EXAMPLE OF BEAM OR WALL:
Figure 1  Side View of Beam Exposed to Load
EXAMPLE OF ROUND STRUCTURE:
Figure 2  Plan View of Wet Well
Figure 3  Testing a Concrete Specimen
ACI document 224.2R states, “Because of difficulties associated with applying a pure tensile force to a plain concrete specimen, there are no standard tests for direct tension” (ACI Committee 224, 1992, p. 3). The data supplied by the Portland Cement Association, however, are useful because they provide a relationship between compression strength and tension capacity.
Compressive Strength (f'c)  x  Coefficient  =  Tension Strength (f't) 

3000 psi  x  9.2%  =  275 psi 
5000 psi  x  8.0%  =  400 psi 
FLEXURAL TENSION data can be created using ASTM Standard C78. The Standard, originally created in 1930, is titled “Standard Test Method for Flexural Strength of Concrete (Using Simple Beam with Third Point Loading)” (ASTM Committee C 09, 2018). It is used to determine flexural strength of a plain concrete beam. The results have been used to confirm mix designs and quality control of slab and pavement construction.
Figure 4  Side View of Test Beam
This test method consists of applying a load to a rectangular beam until it breaks. The maximum applied load (P) is used in a formula to create the “theoretical maximum tensile strength,” also called the “modulus of rupture”. It is useful to designers of flexural beams by providing an indicator of when plain concrete will crack.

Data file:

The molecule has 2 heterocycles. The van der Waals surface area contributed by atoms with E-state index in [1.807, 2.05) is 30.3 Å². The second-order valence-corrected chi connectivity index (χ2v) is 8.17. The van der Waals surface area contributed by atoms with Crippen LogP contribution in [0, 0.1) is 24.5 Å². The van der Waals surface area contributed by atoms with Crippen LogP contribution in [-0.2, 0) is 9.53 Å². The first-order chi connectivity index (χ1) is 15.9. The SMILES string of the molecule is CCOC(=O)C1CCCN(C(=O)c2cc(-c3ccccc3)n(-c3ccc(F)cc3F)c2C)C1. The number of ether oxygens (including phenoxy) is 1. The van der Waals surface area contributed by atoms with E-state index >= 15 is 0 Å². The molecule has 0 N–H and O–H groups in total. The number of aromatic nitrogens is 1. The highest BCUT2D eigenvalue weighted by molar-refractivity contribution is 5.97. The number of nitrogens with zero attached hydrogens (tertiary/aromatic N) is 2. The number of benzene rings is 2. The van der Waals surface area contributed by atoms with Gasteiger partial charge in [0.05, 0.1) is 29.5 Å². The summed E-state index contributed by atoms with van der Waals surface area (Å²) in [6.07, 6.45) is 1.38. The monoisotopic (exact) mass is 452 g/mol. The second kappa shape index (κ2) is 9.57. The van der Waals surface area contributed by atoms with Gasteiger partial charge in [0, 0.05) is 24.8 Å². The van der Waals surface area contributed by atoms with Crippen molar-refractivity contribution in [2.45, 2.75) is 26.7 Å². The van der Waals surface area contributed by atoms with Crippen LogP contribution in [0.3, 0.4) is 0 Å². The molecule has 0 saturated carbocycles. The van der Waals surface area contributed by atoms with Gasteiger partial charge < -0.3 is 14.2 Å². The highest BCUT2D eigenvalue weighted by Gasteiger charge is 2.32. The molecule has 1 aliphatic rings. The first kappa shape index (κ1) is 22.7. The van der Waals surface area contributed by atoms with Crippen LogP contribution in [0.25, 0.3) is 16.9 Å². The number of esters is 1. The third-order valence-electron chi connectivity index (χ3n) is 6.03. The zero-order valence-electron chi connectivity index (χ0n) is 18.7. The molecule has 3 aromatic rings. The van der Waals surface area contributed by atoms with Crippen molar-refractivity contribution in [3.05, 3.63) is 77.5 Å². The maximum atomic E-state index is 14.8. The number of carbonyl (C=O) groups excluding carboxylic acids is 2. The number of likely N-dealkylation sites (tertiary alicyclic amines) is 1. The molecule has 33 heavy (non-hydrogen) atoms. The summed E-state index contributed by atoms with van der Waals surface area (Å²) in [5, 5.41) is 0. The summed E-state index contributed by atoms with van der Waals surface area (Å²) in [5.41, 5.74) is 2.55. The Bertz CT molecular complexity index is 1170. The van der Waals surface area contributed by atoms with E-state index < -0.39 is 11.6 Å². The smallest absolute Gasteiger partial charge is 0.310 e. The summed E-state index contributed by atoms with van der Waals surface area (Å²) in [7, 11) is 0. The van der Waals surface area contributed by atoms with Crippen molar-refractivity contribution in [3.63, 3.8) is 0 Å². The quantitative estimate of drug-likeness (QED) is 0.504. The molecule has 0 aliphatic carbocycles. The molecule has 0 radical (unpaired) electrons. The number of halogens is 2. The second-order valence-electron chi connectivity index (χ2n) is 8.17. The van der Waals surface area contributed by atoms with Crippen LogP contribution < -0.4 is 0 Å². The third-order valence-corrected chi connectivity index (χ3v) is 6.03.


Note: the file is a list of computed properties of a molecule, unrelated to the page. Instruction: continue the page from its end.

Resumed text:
Flexural Tension = Modulus of Rupture = R (psi) = Pl ÷ bd^{2}
Where P = load recorded by testing machine when failure occurred (lbft)
l = span length (in.)
b = width of beam (in.)
d = depth of beam (in.)
To distinguish flexural tension from pure tension, consider using terminology:
PURE TENSION  f 't
FLEXURAL TENSION  f 'r (modulus of rupture)
Because this formula is based on the assumption that concrete is an elastic material and the bending stress is localized in the outermost fibers, f'r is apt to be larger than f't. Test data from this method will be useful when doing calculations involving flexure in beams or slabs, not pure tension as in round structures containing liquids.
Compressive Strength (f'c)  x  Coefficient  =  Tension Strength (f't) 

3000 psi  x  16.2%  =  485 psi 
5000 psi  x  13.5%  =  675 psi 
Note. Data from ACI Committee 224.2R, 1993; Price, 1951
“Splitting tensile strength is generally greater than direct tensile strength and lower than flexural strength (modulus of rupture).” (p. 1).
Figure 5  Section View of Cylinder
The test method uses the sameshaped cylinder normally made to test for compressive strength of the concrete. Instead of applying compression to the ends of the cylinder, it is applied to the longitudinal axis. Tensile strength of the concrete is calculated from the formula:
Splitting Tensile Strength T = 2P ÷ πld = f 'sp (psi)
Where P = maximum applied load indicated by the testing machine (lb.)
l = length (inches) of the specimen
d = diameter (inches) of the specimen
A reasonable estimate for split cylinder strength (f 'sp) values is suggested by Winter (1964).